Supuestamente se atribuyen problemas técnicos, pero el sentido común dice que se trata de un intento por parte del gobierno guatemalteco de reducir el acceso a información independiente, libre y crítica sobre la crisis política que se vive en el país y la relación con el caso del Twitter de Jeanfer.

[The block has been] allegedly attributed to technical problems, but common sense says that this is an attempt by the Guatemalan government to reduce access to independent information that is free and critical about the political crisis experienced in the country and the respect for Jeanfer of Twitter. [the man who was arrested for criticizing the government on Twitter].

David Alayón of Bitacoras concurs [ES]:

Desde hace unos días, los usuario de residentes en Guatemala no tienen acceso a este servicio. Se ha descartado la posibilidad de ser un error relacionado con los proveedores de Internet y se baraja el hecho de que el propio gobierno lo haya bloqueado.

For several days, the users in Guatemala have had no access to the service. The possibility of this being an error related to Internet service providers has been ruled out, and [opinion] has shifted to the idea that the government has blocked it.

Today Chapintocables reported [ES] that three ISPs, Turbonet, Telgua and Tigo, are currently blocking access to

Actualmente, TurboNet, Telgua, y Tigo son los que tienen restringido el acceso a nuestros blogs, los invitamos gentilmente a que levanten este bloqueo, porque ESTAMOS EN GUATEMALA, NO EN CHINA.

Currently, TurboNet, Telgua and Tico have restricted access to our blogs, we gently invite them to the lift the block, because WE ARE IN GUATEMALA, NOT IN CHINA.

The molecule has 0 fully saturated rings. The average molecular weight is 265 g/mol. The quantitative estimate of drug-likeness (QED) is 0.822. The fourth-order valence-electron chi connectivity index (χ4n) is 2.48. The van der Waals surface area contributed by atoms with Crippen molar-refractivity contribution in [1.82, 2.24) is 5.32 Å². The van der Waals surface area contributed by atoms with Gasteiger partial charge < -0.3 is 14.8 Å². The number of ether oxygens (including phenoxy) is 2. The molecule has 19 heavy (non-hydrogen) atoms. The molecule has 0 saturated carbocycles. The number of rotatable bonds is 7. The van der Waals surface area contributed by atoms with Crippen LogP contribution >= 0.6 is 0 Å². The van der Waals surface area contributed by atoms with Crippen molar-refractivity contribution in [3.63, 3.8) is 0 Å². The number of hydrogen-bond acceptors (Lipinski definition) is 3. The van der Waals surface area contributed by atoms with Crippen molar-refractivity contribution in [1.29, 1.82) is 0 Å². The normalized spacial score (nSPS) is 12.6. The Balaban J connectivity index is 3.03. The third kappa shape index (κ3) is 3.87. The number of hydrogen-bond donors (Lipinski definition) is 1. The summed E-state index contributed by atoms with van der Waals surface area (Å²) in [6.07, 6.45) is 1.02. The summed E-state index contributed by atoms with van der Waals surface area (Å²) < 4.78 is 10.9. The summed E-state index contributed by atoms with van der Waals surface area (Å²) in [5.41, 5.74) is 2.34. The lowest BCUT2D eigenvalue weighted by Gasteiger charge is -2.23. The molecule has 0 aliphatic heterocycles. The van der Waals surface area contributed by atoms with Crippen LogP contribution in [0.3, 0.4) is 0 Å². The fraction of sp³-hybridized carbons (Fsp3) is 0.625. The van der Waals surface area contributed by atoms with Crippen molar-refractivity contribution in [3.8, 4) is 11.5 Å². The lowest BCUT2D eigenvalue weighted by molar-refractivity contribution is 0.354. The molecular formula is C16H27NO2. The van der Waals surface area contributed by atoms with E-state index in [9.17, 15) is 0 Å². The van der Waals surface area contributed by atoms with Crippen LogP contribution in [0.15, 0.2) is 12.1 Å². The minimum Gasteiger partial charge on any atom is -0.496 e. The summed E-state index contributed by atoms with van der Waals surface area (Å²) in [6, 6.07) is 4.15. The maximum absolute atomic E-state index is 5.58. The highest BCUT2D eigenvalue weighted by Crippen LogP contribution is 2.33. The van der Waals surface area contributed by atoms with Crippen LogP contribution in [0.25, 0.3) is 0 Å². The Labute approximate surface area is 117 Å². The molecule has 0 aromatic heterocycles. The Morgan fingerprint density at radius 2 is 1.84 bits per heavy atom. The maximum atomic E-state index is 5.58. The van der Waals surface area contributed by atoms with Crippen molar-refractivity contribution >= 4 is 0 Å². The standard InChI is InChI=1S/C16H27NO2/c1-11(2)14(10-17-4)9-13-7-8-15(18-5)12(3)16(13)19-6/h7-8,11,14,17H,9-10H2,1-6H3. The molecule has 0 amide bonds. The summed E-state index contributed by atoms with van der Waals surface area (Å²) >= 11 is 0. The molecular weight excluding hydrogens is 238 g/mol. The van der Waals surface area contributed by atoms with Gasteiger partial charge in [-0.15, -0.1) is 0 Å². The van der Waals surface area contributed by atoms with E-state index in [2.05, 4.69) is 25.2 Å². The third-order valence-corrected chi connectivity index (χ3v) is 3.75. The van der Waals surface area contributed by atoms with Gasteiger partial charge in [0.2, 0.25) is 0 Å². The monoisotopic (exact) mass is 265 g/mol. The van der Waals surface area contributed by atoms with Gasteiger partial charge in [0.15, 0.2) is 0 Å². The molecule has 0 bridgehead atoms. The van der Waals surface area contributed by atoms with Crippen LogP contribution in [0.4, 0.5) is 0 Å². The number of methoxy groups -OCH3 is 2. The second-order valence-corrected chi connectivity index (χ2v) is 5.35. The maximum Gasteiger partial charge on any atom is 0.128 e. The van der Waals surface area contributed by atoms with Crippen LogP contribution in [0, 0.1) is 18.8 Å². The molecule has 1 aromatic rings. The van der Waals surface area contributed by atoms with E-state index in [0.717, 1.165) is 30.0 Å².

According to Twitter reports, is still accessible through ISP Cybernet de Guatemala S.A.

UPDATE: Renata Avila just posted an update on the situation on Global Voices Advocacy.

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Wedding rush sparked by free malaria nets

The Onion is good, but it definitely doesn't have a monopoly on satirical journalism. Yesterday Uganda's Weekly Observer published this breaking headline:

Uganda: Millions More to Wed As Govt Doles Out Mosquito Nets

"When we asked the couples why they have chosen this particular time to enter holy matrimony, they all had the same answer: that government was going to give them free wedding gowns!" said a source at Peter's Church of Uganda in Kampala. The source added that when they investigated further, they realized that the couples were referring to the government's recent announcement to distribute over 17 million free mosquito nets to combat malaria, which is the leading killer disease in the country. According to health officials, malaria kills 320 people daily.

Asked whether converting mosquito nets into wedding gowns would not undermine government efforts to reduce malaria deaths, one church official said that "the soul is more important than the body."

Well played, Weekly Observer. Well played.